Viewing Angles, Uniformity, Response, Lag, & G-Sync
The PG27V’s TN panel offers quick response and low lag, but pays for it in the viewing angle department. The curve helps improve image quality though. When considering flat screens, 27” is pushing it for a TN monitor because the sides will show a color shift and brightness falloff even when viewing from the center seat. By bringing those sides inward, the image stays more uniform since it’s the same distance from the eye edge-to-edge. When viewed from 45°, the typical TN characteristics are obvious. The color shifts to reddish green and brightness drops by at least 60%. Color fidelity is maintained in the vertical plane, but detail washes out almost entirely. You will definitely want to occupy the money seat when gaming on this display.
To learn how we measure screen uniformity, please click here.
Older TN parts were often weak in the uniformity department. That is happily not the case with the PG27V and other contemporary monitors. Our sample measured superbly in both the black and white field tests. Not a hotspot could be seen, nor was there any glow or bleed, even at the edges. Color uniformity was among the best we’ve seen from any monitor of any type. There may be users who shy away from TN screens, but uniformity should not be one of the reasons to look elsewhere.
Pixel Response & Input Lag
Please click here to read up on our pixel response and input lag testing procedures.
All the Asus PG27V’s specs (and its price) scream speed, and that's delivered with aplomb here. The screen draw time is only 1ms behind the fastest 240Hz displays. While we’re glad to see ULMB included, it’s not necessary for blur-free performance. When frame rates stay north of 100, motion is perfectly smooth with nary a hint of judder. There is no perceptible lag, either. A 25ms score puts the Asus PG27V among the fastest monitors we’ve tested. Gaming performance is exemplary in every way.
Gaming With G-Sync & ULMB
Playing games--especially shooters--on a fast monitor is always a pleasure. There are those that say they can’t see a difference between 80 and 120fps, but our eyse certainly can. While 240Hz may be beyond the range of perception, there is a serious bump upward in quality when rates enter the triple-digit range. Tomb Raider is an easy title with which to max a monitor’s refresh rate. With detail set to Ultimate, we routinely saw speeds at or near the 165fps maximum. And unlike many gaming monitors, we could leave overdrive on its highest setting without ghosting. You’ll want to use that feature for sure, since there’s a good bit of smearing when it’s off. But we saw no difference between the Normal and Extreme settings.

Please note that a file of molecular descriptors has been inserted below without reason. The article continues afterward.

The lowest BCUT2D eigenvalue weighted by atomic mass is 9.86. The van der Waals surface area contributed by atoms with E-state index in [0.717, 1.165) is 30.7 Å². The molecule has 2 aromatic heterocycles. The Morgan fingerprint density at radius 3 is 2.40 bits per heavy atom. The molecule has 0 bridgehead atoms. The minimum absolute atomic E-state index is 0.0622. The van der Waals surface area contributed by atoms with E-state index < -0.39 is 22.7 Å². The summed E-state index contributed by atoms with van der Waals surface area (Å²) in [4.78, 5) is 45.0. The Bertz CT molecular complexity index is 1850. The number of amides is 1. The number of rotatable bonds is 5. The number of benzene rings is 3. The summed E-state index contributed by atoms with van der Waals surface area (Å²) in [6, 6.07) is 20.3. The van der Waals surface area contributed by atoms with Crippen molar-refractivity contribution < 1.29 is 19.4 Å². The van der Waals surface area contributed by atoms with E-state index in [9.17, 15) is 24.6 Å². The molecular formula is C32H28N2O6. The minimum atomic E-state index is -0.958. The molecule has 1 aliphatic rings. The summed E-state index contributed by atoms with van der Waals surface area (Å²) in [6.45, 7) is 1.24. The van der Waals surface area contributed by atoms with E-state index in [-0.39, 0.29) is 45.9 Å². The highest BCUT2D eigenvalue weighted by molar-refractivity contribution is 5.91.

Far Cry 4 wouldn’t quite reach those same stratospheric framerates, but it rarely dropped below 100fps on Ultra detail. Lush landscapes with finely-rendered grass, trees, and leaves just slid effortlessly by as we explored the environment. Close-up detail in characters’ clothing, rock faces, and tree bark was especially tasty. These are textures you can almost feel. It’s hard to imagine it looking better even though many gamers with large budgets would rather go for Ultra HD monitors. We still maintain that a good balance between resolution and speed provides a better overall experience than pixel count alone.
If you’re wondering about ULMB, it works as advertised. Maxing speeds at 120Hz is child’s play for our GeForce 1080 Ti. Turning the brightness slider to 100 is also a must to maintain a workable 200 nit output level. We didn’t miss G-Sync too much, but occasional tears could be seen. ULMB has greater impact at lower refresh rates, but then tearing becomes more obvious, so you'll want to experiment to find the sweet spot where it’s most effective for you.
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